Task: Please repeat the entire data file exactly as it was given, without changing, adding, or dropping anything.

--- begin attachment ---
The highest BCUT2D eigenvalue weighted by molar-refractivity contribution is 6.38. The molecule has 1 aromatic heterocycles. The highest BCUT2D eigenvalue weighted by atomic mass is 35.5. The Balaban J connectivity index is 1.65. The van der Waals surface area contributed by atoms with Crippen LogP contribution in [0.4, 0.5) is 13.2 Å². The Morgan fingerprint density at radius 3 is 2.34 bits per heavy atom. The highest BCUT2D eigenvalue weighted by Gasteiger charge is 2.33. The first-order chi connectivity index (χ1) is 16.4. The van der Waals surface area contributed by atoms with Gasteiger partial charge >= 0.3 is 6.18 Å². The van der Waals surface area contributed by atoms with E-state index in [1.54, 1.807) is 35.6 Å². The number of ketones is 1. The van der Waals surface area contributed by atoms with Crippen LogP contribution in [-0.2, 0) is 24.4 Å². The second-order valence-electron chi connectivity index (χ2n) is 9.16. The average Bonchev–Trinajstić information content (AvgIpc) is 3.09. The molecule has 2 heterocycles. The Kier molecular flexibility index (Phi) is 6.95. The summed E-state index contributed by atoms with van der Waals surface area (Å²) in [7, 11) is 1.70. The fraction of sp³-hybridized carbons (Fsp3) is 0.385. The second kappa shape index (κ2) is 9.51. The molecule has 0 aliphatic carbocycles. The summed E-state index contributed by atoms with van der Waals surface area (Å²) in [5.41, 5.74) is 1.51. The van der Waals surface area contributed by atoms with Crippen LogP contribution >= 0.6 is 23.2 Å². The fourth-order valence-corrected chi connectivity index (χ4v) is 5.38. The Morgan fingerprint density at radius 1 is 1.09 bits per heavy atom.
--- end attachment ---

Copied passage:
The highest BCUT2D eigenvalue weighted by molar-refractivity contribution is 6.38. The molecule has 1 aromatic heterocycles. The highest BCUT2D eigenvalue weighted by atomic mass is 35.5. The Balaban J connectivity index is 1.65. The van der Waals surface area contributed by atoms with Crippen LogP contribution in [0.4, 0.5) is 13.2 Å². The Morgan fingerprint density at radius 3 is 2.34 bits per heavy atom. The highest BCUT2D eigenvalue weighted by Gasteiger charge is 2.33. The first-order chi connectivity index (χ1) is 16.4. The van der Waals surface area contributed by atoms with Gasteiger partial charge >= 0.3 is 6.18 Å². The van der Waals surface area contributed by atoms with E-state index in [1.54, 1.807) is 35.6 Å². The number of ketones is 1. The van der Waals surface area contributed by atoms with Crippen LogP contribution in [-0.2, 0) is 24.4 Å². The second-order valence-electron chi connectivity index (χ2n) is 9.16. The average Bonchev–Trinajstić information content (AvgIpc) is 3.09. The molecule has 2 heterocycles. The Kier molecular flexibility index (Phi) is 6.95. The summed E-state index contributed by atoms with van der Waals surface area (Å²) in [7, 11) is 1.70. The fraction of sp³-hybridized carbons (Fsp3) is 0.385. The second kappa shape index (κ2) is 9.51. The molecule has 0 aliphatic carbocycles. The summed E-state index contributed by atoms with van der Waals surface area (Å²) in [5.41, 5.74) is 1.51. The van der Waals surface area contributed by atoms with Crippen LogP contribution >= 0.6 is 23.2 Å². The fourth-order valence-corrected chi connectivity index (χ4v) is 5.38. The Morgan fingerprint density at radius 1 is 1.09 bits per heavy atom.